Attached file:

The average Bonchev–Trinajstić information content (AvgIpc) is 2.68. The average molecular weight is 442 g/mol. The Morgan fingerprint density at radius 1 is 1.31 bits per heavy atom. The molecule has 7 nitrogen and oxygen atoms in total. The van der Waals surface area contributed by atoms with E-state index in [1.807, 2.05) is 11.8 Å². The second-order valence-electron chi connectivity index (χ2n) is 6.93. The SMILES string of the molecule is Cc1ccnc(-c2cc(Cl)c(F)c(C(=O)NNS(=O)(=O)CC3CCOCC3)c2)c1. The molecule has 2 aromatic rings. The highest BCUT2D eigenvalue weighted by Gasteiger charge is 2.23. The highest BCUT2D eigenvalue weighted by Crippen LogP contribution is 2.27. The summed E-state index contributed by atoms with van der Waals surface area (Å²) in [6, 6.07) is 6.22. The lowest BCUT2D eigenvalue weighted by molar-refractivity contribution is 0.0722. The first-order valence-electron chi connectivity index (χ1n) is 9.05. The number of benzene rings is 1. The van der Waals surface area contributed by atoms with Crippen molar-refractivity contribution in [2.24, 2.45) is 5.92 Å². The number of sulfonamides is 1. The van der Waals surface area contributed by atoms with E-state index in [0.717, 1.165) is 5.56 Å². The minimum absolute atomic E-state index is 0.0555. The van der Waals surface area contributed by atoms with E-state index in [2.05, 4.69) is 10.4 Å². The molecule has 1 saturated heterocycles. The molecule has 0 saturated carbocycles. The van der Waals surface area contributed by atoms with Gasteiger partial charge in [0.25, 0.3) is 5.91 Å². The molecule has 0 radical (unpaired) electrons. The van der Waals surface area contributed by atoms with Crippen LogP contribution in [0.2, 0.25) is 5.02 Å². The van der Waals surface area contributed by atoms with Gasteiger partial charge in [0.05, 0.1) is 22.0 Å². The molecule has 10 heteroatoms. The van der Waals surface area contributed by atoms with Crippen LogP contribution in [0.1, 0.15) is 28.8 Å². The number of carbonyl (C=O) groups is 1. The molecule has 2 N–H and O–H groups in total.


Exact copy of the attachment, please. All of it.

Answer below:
The average Bonchev–Trinajstić information content (AvgIpc) is 2.68. The average molecular weight is 442 g/mol. The Morgan fingerprint density at radius 1 is 1.31 bits per heavy atom. The molecule has 7 nitrogen and oxygen atoms in total. The van der Waals surface area contributed by atoms with E-state index in [1.807, 2.05) is 11.8 Å². The second-order valence-electron chi connectivity index (χ2n) is 6.93. The SMILES string of the molecule is Cc1ccnc(-c2cc(Cl)c(F)c(C(=O)NNS(=O)(=O)CC3CCOCC3)c2)c1. The molecule has 2 aromatic rings. The highest BCUT2D eigenvalue weighted by Gasteiger charge is 2.23. The highest BCUT2D eigenvalue weighted by Crippen LogP contribution is 2.27. The summed E-state index contributed by atoms with van der Waals surface area (Å²) in [6, 6.07) is 6.22. The lowest BCUT2D eigenvalue weighted by molar-refractivity contribution is 0.0722. The first-order valence-electron chi connectivity index (χ1n) is 9.05. The number of benzene rings is 1. The van der Waals surface area contributed by atoms with Crippen molar-refractivity contribution in [2.24, 2.45) is 5.92 Å². The number of sulfonamides is 1. The van der Waals surface area contributed by atoms with E-state index in [0.717, 1.165) is 5.56 Å². The minimum absolute atomic E-state index is 0.0555. The van der Waals surface area contributed by atoms with E-state index in [2.05, 4.69) is 10.4 Å². The molecule has 1 saturated heterocycles. The molecule has 0 saturated carbocycles. The van der Waals surface area contributed by atoms with Gasteiger partial charge in [0.25, 0.3) is 5.91 Å². The molecule has 0 radical (unpaired) electrons. The van der Waals surface area contributed by atoms with Crippen LogP contribution in [0.2, 0.25) is 5.02 Å². The van der Waals surface area contributed by atoms with Gasteiger partial charge in [0.05, 0.1) is 22.0 Å². The molecule has 10 heteroatoms. The van der Waals surface area contributed by atoms with Crippen LogP contribution in [0.1, 0.15) is 28.8 Å². The number of carbonyl (C=O) groups is 1. The molecule has 2 N–H and O–H groups in total.